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How One Studio Saved Itself From the Downturn

The Australian game industry was once a powerhouse of console development -- but now is better known for mobile successes. While many studios shut down, Tantalus CEO Tom Crago explains here how he transitioned to new projects, kept most of his staff, and thrived.

When the Australian game development industry collapsed, Tantalus CEO Tom Crago had to try to make the best of a bad situation -- and he has. While major independent developers like Krome shuttered, and while publishers like EA and THQ shut down the studios they owned, Crago's Tantalus has splashed out into new areas.

Founded in 1994, the company had reliable work-for-hire contracts... until it didn't. But that hasn't stopped Crago. In fact, the developer is responsible for the upcoming Wii U port of Mass Effect 3, and has also signed an original title, Funky Barn, for the console. Need for Speed Shift 2 for iOS was also a Tanatalus project.

In this interview, Crago explains how he has been able to shift with the times -- starting with splitting his business into two studios with different names to better connect with gamers, exploring the mobile market, why he's got three Wii U projects in the works, and how he's treating his developers differently as the realities of the business rock the studios around him.

Tell me a little bit about Straight Right. I'm familiar with Tantalus but what's the deal with this newer label?

Tom Crago: We started the Straight Right label last year to sit alongside Tantalus, which is one of the longest-established game developers in Australia. Tantalus has been a real survivor, founded in 1994 and working on pretty much every major platform since our first game on SNES.

Like most developers, we went through some difficult times a few years back, and that forced me as the owner of the business to take a fairly critical look at what we were doing. One of the things I realized was that we had no real interface with the people who were playing our games. The Tantalus name was known and valued by publishers, but we were almost exclusively work-for-hire, and once we'd delivered the gold master, that was the end of the process.

So I wanted to build a label for our core and digital releases that stood a better chance at connecting with gamers. Straight Right is our attempt at that, and we're just getting started. We still use the Tantalus brand for our kids' and casual titles, and the two entities share a common pool of technology and resources at our studio in Melbourne.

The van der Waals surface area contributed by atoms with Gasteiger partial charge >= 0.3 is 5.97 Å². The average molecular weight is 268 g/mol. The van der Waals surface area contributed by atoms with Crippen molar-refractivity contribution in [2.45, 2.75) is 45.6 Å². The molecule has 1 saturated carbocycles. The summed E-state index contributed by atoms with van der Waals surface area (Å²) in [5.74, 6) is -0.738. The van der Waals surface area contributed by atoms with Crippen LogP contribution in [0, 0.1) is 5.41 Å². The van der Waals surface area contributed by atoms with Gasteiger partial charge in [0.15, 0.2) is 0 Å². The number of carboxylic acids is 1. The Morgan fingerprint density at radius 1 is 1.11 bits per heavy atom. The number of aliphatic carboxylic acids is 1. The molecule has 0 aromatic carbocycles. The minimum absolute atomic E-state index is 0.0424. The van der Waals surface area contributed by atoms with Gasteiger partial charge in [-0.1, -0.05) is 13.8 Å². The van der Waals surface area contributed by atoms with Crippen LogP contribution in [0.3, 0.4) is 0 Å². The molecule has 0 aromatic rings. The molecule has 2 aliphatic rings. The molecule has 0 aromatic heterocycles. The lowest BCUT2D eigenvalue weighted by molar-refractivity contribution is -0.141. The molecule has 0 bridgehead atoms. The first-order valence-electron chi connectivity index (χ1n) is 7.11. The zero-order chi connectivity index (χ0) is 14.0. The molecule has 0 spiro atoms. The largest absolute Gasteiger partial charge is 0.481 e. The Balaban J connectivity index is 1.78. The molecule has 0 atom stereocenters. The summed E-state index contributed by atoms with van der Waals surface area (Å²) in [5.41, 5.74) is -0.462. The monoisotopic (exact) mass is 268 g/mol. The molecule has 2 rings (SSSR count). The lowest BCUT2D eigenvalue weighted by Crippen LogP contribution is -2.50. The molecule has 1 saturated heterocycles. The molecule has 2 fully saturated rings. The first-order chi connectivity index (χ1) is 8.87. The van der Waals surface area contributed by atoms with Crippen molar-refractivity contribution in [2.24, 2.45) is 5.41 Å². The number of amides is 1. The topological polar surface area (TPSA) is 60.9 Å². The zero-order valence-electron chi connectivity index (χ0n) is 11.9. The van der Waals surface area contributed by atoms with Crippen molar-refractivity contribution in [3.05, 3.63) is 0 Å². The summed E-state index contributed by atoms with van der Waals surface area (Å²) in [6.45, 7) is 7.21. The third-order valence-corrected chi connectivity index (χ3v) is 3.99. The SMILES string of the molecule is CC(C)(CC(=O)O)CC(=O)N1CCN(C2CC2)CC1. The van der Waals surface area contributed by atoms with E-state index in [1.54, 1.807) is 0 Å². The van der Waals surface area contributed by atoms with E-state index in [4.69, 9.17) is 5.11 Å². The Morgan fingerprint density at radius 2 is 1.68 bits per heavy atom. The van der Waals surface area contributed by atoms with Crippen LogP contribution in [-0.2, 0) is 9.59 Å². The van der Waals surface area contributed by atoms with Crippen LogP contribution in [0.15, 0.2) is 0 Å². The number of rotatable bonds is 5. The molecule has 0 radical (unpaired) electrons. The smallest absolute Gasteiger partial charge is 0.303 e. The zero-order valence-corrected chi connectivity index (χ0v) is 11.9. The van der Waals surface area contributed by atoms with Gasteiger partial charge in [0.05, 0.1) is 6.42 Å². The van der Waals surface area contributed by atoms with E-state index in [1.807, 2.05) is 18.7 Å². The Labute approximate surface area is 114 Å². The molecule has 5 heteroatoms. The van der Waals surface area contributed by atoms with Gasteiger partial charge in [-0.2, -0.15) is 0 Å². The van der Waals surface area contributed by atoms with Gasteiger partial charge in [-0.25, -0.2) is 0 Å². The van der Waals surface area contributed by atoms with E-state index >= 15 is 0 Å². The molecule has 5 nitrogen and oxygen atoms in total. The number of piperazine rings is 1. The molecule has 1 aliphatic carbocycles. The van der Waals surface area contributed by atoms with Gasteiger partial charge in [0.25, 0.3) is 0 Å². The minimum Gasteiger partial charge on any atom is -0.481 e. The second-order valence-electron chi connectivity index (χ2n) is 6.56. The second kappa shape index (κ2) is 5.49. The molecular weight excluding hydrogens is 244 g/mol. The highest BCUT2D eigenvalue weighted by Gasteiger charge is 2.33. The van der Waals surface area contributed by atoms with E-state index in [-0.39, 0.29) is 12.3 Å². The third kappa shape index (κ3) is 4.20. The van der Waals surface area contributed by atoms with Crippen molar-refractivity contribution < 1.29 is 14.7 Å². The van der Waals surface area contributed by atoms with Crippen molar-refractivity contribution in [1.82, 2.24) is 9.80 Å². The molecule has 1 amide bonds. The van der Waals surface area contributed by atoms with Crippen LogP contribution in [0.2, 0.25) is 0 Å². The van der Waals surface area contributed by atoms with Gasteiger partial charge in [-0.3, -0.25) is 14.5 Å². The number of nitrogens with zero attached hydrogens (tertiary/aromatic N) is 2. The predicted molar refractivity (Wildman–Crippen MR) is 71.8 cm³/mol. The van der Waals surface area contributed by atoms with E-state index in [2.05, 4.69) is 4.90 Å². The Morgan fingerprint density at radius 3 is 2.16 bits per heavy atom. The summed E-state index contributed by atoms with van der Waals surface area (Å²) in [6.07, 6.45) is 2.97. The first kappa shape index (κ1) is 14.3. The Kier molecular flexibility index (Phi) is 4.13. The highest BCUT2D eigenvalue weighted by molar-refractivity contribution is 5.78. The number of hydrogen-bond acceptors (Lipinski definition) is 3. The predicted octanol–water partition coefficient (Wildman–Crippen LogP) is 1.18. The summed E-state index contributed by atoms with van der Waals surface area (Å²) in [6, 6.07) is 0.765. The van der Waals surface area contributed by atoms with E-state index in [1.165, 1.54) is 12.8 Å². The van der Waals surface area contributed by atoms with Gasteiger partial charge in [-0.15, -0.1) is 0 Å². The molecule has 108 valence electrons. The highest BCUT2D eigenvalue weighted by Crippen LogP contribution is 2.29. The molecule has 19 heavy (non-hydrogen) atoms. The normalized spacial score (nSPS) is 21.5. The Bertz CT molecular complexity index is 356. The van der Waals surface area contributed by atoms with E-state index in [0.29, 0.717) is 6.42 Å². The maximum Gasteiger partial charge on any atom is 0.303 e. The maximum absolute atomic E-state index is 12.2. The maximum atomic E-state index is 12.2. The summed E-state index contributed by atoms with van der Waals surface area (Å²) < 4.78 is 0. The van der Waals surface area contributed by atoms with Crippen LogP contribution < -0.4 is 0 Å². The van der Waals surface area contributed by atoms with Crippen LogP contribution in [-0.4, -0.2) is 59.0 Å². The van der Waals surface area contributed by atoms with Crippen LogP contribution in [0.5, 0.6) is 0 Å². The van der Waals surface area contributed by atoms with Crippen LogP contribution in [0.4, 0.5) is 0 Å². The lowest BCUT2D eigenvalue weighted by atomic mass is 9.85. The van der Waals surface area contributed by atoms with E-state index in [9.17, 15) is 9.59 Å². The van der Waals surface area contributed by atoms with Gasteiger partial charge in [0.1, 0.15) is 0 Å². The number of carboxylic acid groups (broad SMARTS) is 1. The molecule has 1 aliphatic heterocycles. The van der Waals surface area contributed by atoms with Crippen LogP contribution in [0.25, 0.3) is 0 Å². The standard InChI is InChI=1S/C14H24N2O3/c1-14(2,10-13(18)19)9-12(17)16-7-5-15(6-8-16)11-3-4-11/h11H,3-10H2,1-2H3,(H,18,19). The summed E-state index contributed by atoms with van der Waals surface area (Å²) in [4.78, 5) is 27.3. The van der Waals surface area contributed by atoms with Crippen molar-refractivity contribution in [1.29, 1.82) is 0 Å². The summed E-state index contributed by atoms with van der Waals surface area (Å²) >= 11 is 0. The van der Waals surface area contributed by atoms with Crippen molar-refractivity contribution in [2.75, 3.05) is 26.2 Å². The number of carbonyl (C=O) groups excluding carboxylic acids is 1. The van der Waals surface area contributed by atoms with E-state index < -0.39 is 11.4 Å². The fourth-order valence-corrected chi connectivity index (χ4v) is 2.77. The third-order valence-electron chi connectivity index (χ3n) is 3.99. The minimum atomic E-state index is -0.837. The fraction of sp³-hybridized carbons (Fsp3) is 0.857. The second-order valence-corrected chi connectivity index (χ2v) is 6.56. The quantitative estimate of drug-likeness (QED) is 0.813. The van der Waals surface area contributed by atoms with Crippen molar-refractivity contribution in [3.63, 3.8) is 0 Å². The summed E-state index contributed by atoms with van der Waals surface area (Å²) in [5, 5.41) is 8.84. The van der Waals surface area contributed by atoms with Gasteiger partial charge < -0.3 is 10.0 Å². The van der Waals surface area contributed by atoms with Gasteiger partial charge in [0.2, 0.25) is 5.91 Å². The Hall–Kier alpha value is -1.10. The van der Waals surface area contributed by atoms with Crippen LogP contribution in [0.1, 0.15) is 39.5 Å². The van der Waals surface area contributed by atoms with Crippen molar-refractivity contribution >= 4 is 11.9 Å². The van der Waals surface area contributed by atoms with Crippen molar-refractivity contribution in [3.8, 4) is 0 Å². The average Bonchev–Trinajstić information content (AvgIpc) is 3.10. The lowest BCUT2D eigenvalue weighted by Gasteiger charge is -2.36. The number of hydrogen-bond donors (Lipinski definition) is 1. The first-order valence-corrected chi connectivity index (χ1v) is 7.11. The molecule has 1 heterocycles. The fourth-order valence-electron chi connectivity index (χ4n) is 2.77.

Need for Speed Shift 2: Unleashed

You also have a background with iOS development. How has your experience with touch screen mobile devices influenced Wii U development and design? How was that transition?

TC: Our first title as Straight Right was Need for Speed Shift 2 with EA Mobile last year. That was our first iOS game too, although as Tantalus we'd done a lot in the racing space, including MX vs ATV, a couple of Cars games, and Top Gear Rally, which Nintendo published on [Game Boy Advance].

In terms of what we're doing on Wii U, that technology and acumen has also come from the Tantalus side of the family. Of course, with Mass Effect 3 on Wii U, we're heavily leveraging the work done by BioWare. We're very proud of the Wii U-specific features that will ship with the game, but a large part of our assignment is to replicate the ME3 experience on Nintendo's new console.

Tantalus actually began its life as a conversion house, porting arcade titles to Saturn and PlayStation. We worked with Sega Japan and Midway on games like House of the Dead, Area 51, and Manx TT Superbike. More recently we did Unreal II for Xbox. So there's some history there, and I guess it was that track record as a technology company that persuaded our friends at BioWare that we would be a good fit to bring their game to Wii U.


What are your thoughts on the Wii U, after working on it extensively?

TC: We have a long history of working with Nintendo platforms. And we really like the Wii U. Right now we have three titles in development, two of which will ship in the launch window. Obviously it's a tense time right now, as Nintendo iron out the final wrinkles before launch, but the experience for us to date has been very positive.

It's a powerful machine, easy to work with, and we genuinely feel as though the GamePad enhances the experience, especially on games like Mass Effect. The fact is, when you play Mass Effect 3 on Wii U, you'll be using that controller in a very different way to how you might have played the game on PS3 or 360.

The challenge for us, of course, was to make that control experience better and more intuitive. I'm confident we've done that. The fact that you can play the whole game on the GamePad is pretty cool too.

How did you end up doing so many Wii U titles?

TC: It's funny the way these things work out. Obviously we pursued the Mass Effect opportunity extremely aggressively. Once we signed that deal and started working on that game, we became pretty immersed in everything Wii U. We had a couple of other projects on the go, but ME3 was really the focus. And naturally, you're playing around with the hardware and you start to think about other ideas you have that might lend themselves to the console.

So we decided to put a bit of our own money into bringing something original to Wii U. That game, Funky Barn, has just been announced and will ship with 505 in the launch window. More recently Straight Right signed another deal for a Wii U title. It's another big one, and will ship in 2013. I expect it will be announced later this year.